Quick Facts


Republic P-47



Part of the Air Zoo Collection

Located in the Flight Innovation Center, Main Exhibit Hall

The P-47’s story begins in the mid 1920’s with engineer and designer, Alexander P. de Seversky. Alexander founded the Seversky Aero Corporation and began development of a sport-amphibious airplane, the SEV-3. This was the first plane to fly with the iconic, durable wing shape developed by Seversky and Michael Gregor. Over the years Seversky-Gregor wing would not change greatly in design and would be used on the P-47. 

During the 1930s, the U.S. Army Air Corps held competitions for airplane manufacturers to compete for a pursuit plane contract. AP-4 construction was completed in 1938. It was designed to compete against the Curtiss XP-40 in the 1939 Army Pursuit Competition. The AP-4 was the world’s first air-cooled, single-engine fighter to have a turbosupercharger located in the fuselage behind the pilot. Despite having greater capability of reaching a higher altitude than the XP-40 and meeting the qualifications set by the Army, the Seversky AP-4 lost the competition and the contract to build fighters. Despite losing the pursuit competition in 1939, Republic Aviation did receive funds for 13 AP-4 service test airplanes which the Army designated as YP-43. Although Seversky designed and competed in the 1939 pursuit competition, it was after the company was renamed Republic Aviation that the Army payed for the AP-4 design.  

The AP-4 was the grandfather of the P-47. What came between was the Republic P-43 Lancer, a pursuit plane built essentially off the same production tooling that the AP-4 had been built. Republic Aviation developed the XP-47, XP-47A, and the XP-47B to compete with the successful Curtiss P-40. Through testing and the demands of the encroaching war in Europe, the XP-47B took its maiden flight on May 6, 1941 and would go on to see combat roles in Europe. The XP-47 and XP-47A would be unrecognizable to the later lineage because a liquid-cooled Allison V-1710 engine was designed into the fuselage instead of an air-cooled radial engine. 

In September of 1939, with foreign contracts cancelled due to the start of WWII, the Seversky Aircraft Corporation faced difficult times. The company went through a period of restructuring, despite Alexander de Seversky’s backlash. On October 13, 1939, the company was officially renamed the Republic Aviation Corporation.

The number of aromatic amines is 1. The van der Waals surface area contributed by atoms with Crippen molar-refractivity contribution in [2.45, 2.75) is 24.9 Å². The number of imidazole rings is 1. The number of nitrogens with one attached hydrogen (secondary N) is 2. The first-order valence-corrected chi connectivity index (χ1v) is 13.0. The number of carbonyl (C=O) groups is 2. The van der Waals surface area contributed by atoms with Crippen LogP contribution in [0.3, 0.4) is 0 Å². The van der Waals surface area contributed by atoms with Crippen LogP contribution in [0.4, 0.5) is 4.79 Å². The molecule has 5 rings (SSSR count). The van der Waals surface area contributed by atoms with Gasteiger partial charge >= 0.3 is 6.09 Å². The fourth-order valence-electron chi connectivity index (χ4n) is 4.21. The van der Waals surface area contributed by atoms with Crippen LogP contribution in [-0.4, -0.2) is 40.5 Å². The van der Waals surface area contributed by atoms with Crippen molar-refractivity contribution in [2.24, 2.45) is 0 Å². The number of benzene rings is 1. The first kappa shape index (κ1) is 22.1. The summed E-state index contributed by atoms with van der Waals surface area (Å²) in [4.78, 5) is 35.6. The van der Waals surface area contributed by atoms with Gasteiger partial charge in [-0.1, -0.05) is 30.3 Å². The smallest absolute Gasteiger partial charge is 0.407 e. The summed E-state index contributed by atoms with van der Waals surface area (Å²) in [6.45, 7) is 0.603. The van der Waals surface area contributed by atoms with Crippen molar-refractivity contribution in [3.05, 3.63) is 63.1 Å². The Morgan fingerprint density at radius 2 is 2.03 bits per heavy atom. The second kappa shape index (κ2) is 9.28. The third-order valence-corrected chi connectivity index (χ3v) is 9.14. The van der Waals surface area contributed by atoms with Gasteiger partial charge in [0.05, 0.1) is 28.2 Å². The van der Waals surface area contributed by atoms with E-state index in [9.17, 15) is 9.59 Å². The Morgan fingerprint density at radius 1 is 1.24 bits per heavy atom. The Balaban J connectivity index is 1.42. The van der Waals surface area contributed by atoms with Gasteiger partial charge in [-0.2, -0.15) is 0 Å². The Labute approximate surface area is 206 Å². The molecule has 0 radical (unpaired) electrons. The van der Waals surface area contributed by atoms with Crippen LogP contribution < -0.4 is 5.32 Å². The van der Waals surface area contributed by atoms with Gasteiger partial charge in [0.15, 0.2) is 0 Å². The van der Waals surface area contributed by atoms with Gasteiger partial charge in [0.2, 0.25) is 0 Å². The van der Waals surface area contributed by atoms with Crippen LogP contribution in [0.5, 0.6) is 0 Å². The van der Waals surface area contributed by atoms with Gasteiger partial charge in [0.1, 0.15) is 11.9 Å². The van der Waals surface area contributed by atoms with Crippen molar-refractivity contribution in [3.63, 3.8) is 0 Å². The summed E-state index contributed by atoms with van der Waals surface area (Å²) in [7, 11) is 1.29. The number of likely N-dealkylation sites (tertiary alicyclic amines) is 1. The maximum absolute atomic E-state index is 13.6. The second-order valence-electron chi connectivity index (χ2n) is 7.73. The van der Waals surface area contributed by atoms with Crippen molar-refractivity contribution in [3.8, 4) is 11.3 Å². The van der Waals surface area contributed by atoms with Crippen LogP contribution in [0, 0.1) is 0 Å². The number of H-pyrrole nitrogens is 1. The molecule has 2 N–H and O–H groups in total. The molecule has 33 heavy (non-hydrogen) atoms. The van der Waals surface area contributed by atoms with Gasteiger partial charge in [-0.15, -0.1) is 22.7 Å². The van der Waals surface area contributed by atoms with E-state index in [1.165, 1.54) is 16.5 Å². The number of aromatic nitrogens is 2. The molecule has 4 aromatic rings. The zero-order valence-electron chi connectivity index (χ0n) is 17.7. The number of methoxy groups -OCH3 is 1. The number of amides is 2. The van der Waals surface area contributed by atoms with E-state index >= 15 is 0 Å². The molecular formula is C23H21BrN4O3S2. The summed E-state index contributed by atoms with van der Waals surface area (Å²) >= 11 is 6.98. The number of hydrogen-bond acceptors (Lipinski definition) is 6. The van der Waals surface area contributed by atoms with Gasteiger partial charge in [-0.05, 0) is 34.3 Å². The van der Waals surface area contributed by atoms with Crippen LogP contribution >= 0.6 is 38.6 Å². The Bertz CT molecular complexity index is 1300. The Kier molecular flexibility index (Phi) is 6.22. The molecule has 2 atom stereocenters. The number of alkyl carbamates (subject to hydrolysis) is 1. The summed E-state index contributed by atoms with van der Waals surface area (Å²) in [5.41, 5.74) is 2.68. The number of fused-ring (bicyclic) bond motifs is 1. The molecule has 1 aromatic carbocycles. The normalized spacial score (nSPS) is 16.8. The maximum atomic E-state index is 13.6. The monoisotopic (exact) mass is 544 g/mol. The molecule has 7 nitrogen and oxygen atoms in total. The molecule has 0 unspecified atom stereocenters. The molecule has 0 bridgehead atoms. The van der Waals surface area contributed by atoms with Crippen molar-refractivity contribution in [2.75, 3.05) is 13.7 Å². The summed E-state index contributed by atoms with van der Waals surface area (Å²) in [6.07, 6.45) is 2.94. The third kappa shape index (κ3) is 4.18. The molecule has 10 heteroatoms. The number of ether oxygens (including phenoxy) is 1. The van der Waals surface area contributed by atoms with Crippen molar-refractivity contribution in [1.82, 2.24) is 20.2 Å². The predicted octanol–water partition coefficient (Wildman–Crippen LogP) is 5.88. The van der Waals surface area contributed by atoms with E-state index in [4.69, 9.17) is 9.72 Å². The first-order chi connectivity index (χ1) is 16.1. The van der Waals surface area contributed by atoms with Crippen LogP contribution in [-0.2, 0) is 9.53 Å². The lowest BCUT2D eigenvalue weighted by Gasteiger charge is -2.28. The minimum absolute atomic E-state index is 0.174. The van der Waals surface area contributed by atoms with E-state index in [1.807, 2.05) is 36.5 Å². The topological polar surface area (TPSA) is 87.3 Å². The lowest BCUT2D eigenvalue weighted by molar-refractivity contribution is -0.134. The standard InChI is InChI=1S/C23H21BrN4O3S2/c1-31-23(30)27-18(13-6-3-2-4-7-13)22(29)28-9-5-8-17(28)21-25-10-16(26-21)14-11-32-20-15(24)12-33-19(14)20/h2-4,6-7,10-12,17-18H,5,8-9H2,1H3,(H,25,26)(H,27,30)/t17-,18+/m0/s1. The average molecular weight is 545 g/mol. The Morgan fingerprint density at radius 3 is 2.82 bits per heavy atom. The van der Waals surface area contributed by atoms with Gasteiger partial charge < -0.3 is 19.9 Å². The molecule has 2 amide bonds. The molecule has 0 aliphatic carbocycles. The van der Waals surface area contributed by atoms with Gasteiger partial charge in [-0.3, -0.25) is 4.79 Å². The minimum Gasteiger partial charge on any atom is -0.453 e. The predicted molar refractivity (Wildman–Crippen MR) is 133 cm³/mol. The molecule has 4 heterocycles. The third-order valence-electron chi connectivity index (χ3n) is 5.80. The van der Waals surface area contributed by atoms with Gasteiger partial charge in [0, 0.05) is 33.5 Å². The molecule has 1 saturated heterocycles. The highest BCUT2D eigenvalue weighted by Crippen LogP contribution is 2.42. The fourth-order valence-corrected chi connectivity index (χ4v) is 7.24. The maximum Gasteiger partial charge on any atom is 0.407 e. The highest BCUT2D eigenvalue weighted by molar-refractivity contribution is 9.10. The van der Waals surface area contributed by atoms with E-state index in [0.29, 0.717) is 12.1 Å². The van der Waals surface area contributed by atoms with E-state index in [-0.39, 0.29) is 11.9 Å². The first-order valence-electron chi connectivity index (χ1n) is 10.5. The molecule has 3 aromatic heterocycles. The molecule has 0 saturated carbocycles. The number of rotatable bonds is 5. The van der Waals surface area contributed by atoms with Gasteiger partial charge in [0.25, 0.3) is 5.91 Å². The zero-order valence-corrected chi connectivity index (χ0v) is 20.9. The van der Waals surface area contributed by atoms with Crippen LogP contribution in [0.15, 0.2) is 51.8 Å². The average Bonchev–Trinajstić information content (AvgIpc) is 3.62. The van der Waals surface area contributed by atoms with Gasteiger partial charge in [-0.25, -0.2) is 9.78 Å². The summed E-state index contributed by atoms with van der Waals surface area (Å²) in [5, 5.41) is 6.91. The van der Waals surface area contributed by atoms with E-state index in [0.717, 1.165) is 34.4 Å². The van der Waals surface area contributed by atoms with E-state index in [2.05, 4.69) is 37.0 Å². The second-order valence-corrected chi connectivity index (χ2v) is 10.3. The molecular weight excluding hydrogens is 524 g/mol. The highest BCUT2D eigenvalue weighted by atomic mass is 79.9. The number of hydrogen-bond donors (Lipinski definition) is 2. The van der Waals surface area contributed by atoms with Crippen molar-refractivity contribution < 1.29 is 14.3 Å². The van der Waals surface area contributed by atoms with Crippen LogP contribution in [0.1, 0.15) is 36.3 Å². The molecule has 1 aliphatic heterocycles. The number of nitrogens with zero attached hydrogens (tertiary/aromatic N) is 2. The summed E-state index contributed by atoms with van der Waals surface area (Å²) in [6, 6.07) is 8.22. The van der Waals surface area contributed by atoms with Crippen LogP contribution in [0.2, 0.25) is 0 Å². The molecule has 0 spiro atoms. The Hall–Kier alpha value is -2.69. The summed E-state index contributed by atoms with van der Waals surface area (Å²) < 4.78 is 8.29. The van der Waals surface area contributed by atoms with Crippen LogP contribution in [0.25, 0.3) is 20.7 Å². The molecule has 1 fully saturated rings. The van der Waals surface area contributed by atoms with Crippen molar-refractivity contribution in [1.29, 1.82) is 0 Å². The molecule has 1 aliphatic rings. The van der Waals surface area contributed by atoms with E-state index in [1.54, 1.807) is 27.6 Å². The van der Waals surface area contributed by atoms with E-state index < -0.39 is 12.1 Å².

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The Air Zoo's P-47 Thunderbolt

The Air Zoo’s P-47D-40-RA, built under Republic Aviation Contract W535-AC-24579-34, was the 91st plane out of 465 built in 1945. The average cost to build a P-47D in 1945 was $84,897.  

At seven tons, the P-47 was the biggest single-engine fighter of World War II and was a match for all German fighter aircraft except for the FW-190D-9 and Me-262. It served as the premier fighter-bomber operated by the U.S. Army Air Forces during WWII. The aircraft’s eight machine guns could disable or destroy any motorized vehicle used by the German Army. The “D” model was the most-produced version of the P-47. The “D-40” was the most sophisticated version of the P-47D series.  

Nicknamed “The Jug” short for Juggernaut, the P-47 Thunderbolt offered a new piece of arsenal against the German Luftwaffe. The plane was a fast, high altitude fighter with a massive fuselage. The construction allowed the airplane to withstand an incredible amount of damage and the armored cockpit gave some protection to its pilot.  

Late model P-47s were armed with eight .50 caliber machine guns, four in each wing, and dished out an amazing amount of firepower. It could be equipped with eight, five-inch air-to-ground rockets or 2,500 lbs of bombs. The Thunderbolts are credited for destroying more than 3,000 aircraft, 86,000 railway cars, 9,000 locomotives, 600 armored fighting vehicles and 68,000 trucks. “Even with its complicated turbo supercharger system, its sturdy airframe and tough [liquid-cooled] radial engine could absorb a lot of damage and still return home,” said historian Cornelius Ryan. 

Fun Facts 

How do the pilots see out of the cockpit? While taxing, they couldn’t! Their crew chiefs would ride on the wing down the taxi way, lead the pilots to the runway, then slide off.  
Notable P-47 Figure: Francis “Gabby” Gabreski 
Francis “Gabby” Gabreski is often associated with the P-47. Gabby was born and raised in Oil City, Pennsylvania. Gabby developed an interest in aviation at age 13 when he and his father drove to the Cleveland Air Races in 1932 and watched Jimmy Doolittle fly the GeeBee to victory. Gabby dropped out of the University of Notre Dame in his sophomore year and joined the U.S. Army Air Corps.  
Wings, World War II, and POW  
Gabby earned his wings on March 14, 1941. He was assigned to 45th Fighter Squadron, 15th Fighter Group at Wheeler Field, Hawaii. He flew Boeing P-26s, Curtiss P-36s, and Curtiss P-40s. While Gabby was airborne during the Pearl Harbor attack on December 7th, he was unable to find the enemy.  

By 1942, Gabby was assigned to 315 Squadron (Polish) RAF where he flew Spitfire IXs. On February 7, 1943, Gabby reported for duty with 56th Fighter Group’s 61st Fighter Squadron where he amassed 28 confirmed aerial victories. On July 20, 1944, Gabby became a prisoner of war due to what he later called poor judgment when strafing a German airfield. He found himself confined at Stalag Luft I, North Camp in Barth, Germany until liberation in 1945. 

Korea and Grumman Aviation 
While serving in Korea, Gabby scored 6.5 aerial victories flying an F-86 Sabre. On Halloween day, 1967, Gabby retired as Colonel and went on to work for Grumman Aviation. From 1978-1980, while on loan from Grumman, Gabby served as President of Long Island Railroad. After a decorated and outstanding career, Gabby retired from Grumman Aviation as Vice President of Marketing.  

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